question of the day: Can humor be quantified?

Stan Schroeder at Mashable yesterday highlighted a new effort by Google:

Can humor be quantified? Google thinks it’s possible, having recently developed an algorithm which ranks the funniest videos on YouTube. It takes into account certain elements of the video, user comments and votes on the recently launched YouTube Comedy Slam section of the site.

Google engineer Sanketh Shetty explained the methodology for finding the funniest YouTube video in a blog post.

“We focused on videos uploaded in the comedy category. We captured the uploader’s belief in the funniness of their video via features based on title, description and tags. Viewers’ reactions, in the form of comments, further validate a video’s comedic value,” he wrote.

This is where it gets interesting, as Google engineers tried to analyze what exactly makes a user comment indicative of a video being funny. “We noticed that viewers emphasize their reaction to funny videos in several ways: e.g. capitalization (LOL), elongation (loooooool), repetition (lolololol), exclamation (lolllll!!!!!), and combinations thereof. If a user uses an “loooooool” vs an “loool”, does it mean they were more amused,” asks Shetty.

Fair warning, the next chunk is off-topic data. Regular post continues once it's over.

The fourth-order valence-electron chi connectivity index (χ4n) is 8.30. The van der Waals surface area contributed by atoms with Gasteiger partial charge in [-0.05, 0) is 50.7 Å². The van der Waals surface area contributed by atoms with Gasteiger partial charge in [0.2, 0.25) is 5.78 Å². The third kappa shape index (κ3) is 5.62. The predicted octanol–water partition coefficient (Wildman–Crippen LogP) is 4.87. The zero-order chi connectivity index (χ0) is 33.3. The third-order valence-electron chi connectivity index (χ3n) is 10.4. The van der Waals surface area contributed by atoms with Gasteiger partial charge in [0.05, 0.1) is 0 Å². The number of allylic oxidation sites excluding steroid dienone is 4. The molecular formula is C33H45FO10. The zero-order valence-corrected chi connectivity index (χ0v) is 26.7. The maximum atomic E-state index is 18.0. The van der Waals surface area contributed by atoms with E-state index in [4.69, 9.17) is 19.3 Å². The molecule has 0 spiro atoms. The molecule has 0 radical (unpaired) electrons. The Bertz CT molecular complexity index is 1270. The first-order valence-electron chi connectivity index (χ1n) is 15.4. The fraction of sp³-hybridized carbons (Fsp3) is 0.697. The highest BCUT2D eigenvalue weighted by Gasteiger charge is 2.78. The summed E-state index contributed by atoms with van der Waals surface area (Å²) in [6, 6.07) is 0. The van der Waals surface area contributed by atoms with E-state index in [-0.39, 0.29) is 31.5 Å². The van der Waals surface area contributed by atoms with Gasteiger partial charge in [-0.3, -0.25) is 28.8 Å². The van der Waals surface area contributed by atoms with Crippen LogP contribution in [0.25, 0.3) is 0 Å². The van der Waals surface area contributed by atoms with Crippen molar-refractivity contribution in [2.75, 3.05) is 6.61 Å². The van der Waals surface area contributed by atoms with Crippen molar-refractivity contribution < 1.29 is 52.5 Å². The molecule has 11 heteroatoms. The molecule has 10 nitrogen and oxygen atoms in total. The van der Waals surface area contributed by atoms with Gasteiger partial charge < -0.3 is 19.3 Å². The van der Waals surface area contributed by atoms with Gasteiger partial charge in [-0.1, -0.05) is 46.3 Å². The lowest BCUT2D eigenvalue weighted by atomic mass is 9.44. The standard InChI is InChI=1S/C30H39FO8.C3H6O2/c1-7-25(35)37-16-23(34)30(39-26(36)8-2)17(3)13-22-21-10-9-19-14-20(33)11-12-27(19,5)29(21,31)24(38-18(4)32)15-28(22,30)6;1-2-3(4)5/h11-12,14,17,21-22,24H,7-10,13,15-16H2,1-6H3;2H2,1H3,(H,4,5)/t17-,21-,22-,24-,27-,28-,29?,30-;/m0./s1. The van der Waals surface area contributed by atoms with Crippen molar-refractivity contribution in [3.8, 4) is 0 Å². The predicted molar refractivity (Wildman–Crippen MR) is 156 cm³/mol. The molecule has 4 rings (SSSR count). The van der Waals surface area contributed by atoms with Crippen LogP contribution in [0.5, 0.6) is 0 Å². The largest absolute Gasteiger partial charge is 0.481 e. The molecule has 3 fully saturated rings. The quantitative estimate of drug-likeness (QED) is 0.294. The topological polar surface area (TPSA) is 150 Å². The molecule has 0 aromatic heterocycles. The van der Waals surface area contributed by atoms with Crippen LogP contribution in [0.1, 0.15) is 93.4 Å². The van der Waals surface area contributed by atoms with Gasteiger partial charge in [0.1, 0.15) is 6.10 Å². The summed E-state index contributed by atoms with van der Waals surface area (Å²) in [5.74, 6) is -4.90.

Which YouTube video, by this method, is the funniest ever? This one:

This did not make me laugh once.

I can get saying, “This is the funniest thing I’ve ever seen.” But I don’t get how anyone can definitively say, “This is the funniest thing ever.” Humor is too personal for that.

What do you think? Can humor be quantified? If so, is Google going about it in the right way? How could the method be improved? Or is it a fool’s game to even try to quantify comedy?

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